• Sam Leese

Understanding signal quality using QGIS heat mapping

Our flagship Dynamic Pressure Modelling (DPM) approach relies on frequent pressure data from logged points on the network to ensure it is truly dynamic. This means that the reliable communication of data from pressure loggers is fundamental to the work that we do.


Our clients’ logger data is typically sent every 30 minutes, giving a maximum of 48 call ins per day; any logger that does not call in for 3 consecutive days is labelled as ‘Quiet’. It is important that the daily number of call ins are tracked for each individual logger, as it feeds maintenance activity and gives an overview of signal quality across the network. Signal quality can also be plotted in QGIS, adding a spatial element to the data, and allowing visibility of signal ‘blackspots’ and anomalies.


To help us understand areas of poor signal coverage we group the number of signal call ins per day into the following categories:






Figure 1 shows the data for June 2020 across the network when plotted in QGIS as single symbols. Using single symbols reduces the visibility of the network and makes it difficult to determine where the points of interest are due to the high density of data. In comparison, Figure 2 demonstrates how using a heat map to display the data allows for greater visibility of points of interest as well as ensuring that layers beneath (i.e. DMA polygons and logger site IDs) are still visible.

To differentiate points of interest even further, it is possible to add ‘weighting’ to each signal category within QGIS. For the plots below (Figures 3-5), the categories were weighted as follows:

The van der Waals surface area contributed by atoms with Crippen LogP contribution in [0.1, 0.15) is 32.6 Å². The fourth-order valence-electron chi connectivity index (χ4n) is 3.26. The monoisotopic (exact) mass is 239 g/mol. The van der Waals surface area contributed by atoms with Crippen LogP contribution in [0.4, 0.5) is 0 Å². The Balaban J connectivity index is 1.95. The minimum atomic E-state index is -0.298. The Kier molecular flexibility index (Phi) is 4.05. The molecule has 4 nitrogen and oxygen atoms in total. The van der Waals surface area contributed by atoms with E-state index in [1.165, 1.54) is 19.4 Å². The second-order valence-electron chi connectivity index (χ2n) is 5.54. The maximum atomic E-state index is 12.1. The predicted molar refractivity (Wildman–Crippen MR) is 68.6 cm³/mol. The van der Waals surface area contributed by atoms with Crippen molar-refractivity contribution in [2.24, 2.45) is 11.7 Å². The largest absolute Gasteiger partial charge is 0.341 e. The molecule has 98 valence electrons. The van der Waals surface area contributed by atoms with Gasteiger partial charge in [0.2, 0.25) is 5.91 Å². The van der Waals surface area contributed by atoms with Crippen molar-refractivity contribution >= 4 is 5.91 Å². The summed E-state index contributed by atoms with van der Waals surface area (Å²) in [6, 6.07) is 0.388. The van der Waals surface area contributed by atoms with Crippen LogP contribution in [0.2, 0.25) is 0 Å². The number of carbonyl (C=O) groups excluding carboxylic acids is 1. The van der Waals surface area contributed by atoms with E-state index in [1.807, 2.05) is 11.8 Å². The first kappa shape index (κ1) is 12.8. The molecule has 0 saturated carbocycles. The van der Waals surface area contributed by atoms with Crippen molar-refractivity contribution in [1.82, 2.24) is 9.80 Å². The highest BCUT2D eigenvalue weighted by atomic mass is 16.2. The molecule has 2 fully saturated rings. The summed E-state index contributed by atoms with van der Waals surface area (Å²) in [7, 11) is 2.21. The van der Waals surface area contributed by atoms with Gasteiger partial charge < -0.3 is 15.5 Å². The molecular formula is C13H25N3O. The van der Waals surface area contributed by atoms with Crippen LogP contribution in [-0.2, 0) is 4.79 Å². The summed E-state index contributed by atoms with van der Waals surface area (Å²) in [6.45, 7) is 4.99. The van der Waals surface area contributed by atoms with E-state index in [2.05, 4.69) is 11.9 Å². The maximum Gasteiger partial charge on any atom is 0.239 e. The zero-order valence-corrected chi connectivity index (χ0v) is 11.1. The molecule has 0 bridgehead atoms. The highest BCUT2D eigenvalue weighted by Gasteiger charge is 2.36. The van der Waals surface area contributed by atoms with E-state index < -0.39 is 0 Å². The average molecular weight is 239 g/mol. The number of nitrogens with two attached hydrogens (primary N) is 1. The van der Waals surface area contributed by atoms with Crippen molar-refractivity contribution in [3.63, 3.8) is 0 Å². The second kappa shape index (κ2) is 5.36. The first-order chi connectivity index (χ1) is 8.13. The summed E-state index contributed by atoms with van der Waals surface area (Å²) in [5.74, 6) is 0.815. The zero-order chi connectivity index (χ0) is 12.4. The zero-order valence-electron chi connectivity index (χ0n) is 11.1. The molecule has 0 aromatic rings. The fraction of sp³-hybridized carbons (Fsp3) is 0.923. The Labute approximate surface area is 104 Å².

These weights were chosen to bring attention to sites where the logger was quiet (Q) or was returning poor signal data (C).

As data is received daily, it is possible to track signal quality over time. Figures 3-5 show how poor signal areas can vary from month to month (30-day averages were taken for each month). Signal quality can be seen to improve over the time period in much of the chosen area. However, there is a clear ‘blackspot’ near the centre where loggers have had poor signal throughout. This area becomes more pronounced as the surrounding signal improves in August 2020, giving a clear point of interest for maintenance to take place.


By identifying these points of interest within a logger fleet, we can begin to search for trends across the network. These trends can be utilised to plan maintenance more efficiently; rather than having maintenance resource spread evenly across the network, designated resources can be strategically placed in areas that have historically had poor signal quality. Cutting down the travel time between jobs leads to a reduction in maintenance costs and an increase in productivity.


In areas that show persistent signal issues, QGIS plots can also be used to identify sites that could benefit from alternative solutions, such as integrating aerials into chamber lids, which would improve the signal quality in DMAs where logging is key to leakage detection. As heat mapping allows visibility of layers beneath, it is a simple task to identify hydrants that could be candidates for lid installation.


Continuing to track signal quality in the future will produce benefits by giving us a greater understanding of trends such as seasonality, mast signal strength fluctuations, and even how urban demographics can affect logger signal. By understanding how these issues affect the fleet we can ensure the best possible asset health for our clients whilst utilising quality pressure data to help reduce leakage.